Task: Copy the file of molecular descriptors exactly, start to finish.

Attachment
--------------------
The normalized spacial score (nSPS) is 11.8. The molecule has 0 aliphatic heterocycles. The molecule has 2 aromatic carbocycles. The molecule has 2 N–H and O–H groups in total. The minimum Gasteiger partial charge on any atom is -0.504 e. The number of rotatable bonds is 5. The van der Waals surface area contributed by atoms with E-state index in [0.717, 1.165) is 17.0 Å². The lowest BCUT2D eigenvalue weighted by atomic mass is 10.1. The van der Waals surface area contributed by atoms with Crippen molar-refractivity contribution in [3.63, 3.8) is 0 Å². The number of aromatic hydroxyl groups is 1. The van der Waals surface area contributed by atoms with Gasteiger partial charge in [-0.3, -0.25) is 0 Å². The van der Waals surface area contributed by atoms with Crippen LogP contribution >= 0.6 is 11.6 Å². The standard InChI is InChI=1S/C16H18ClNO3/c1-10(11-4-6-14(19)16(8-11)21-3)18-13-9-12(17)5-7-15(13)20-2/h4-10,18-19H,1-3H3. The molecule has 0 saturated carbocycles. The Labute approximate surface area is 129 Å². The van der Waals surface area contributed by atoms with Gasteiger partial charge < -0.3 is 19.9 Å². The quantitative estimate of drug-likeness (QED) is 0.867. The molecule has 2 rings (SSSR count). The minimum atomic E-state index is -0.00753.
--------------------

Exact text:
The normalized spacial score (nSPS) is 11.8. The molecule has 0 aliphatic heterocycles. The molecule has 2 aromatic carbocycles. The molecule has 2 N–H and O–H groups in total. The minimum Gasteiger partial charge on any atom is -0.504 e. The number of rotatable bonds is 5. The van der Waals surface area contributed by atoms with E-state index in [0.717, 1.165) is 17.0 Å². The lowest BCUT2D eigenvalue weighted by atomic mass is 10.1. The van der Waals surface area contributed by atoms with Crippen molar-refractivity contribution in [3.63, 3.8) is 0 Å². The number of aromatic hydroxyl groups is 1. The van der Waals surface area contributed by atoms with Gasteiger partial charge in [-0.3, -0.25) is 0 Å². The van der Waals surface area contributed by atoms with Crippen LogP contribution >= 0.6 is 11.6 Å². The standard InChI is InChI=1S/C16H18ClNO3/c1-10(11-4-6-14(19)16(8-11)21-3)18-13-9-12(17)5-7-15(13)20-2/h4-10,18-19H,1-3H3. The molecule has 0 saturated carbocycles. The Labute approximate surface area is 129 Å². The van der Waals surface area contributed by atoms with Gasteiger partial charge < -0.3 is 19.9 Å². The quantitative estimate of drug-likeness (QED) is 0.867. The molecule has 2 rings (SSSR count). The minimum atomic E-state index is -0.00753.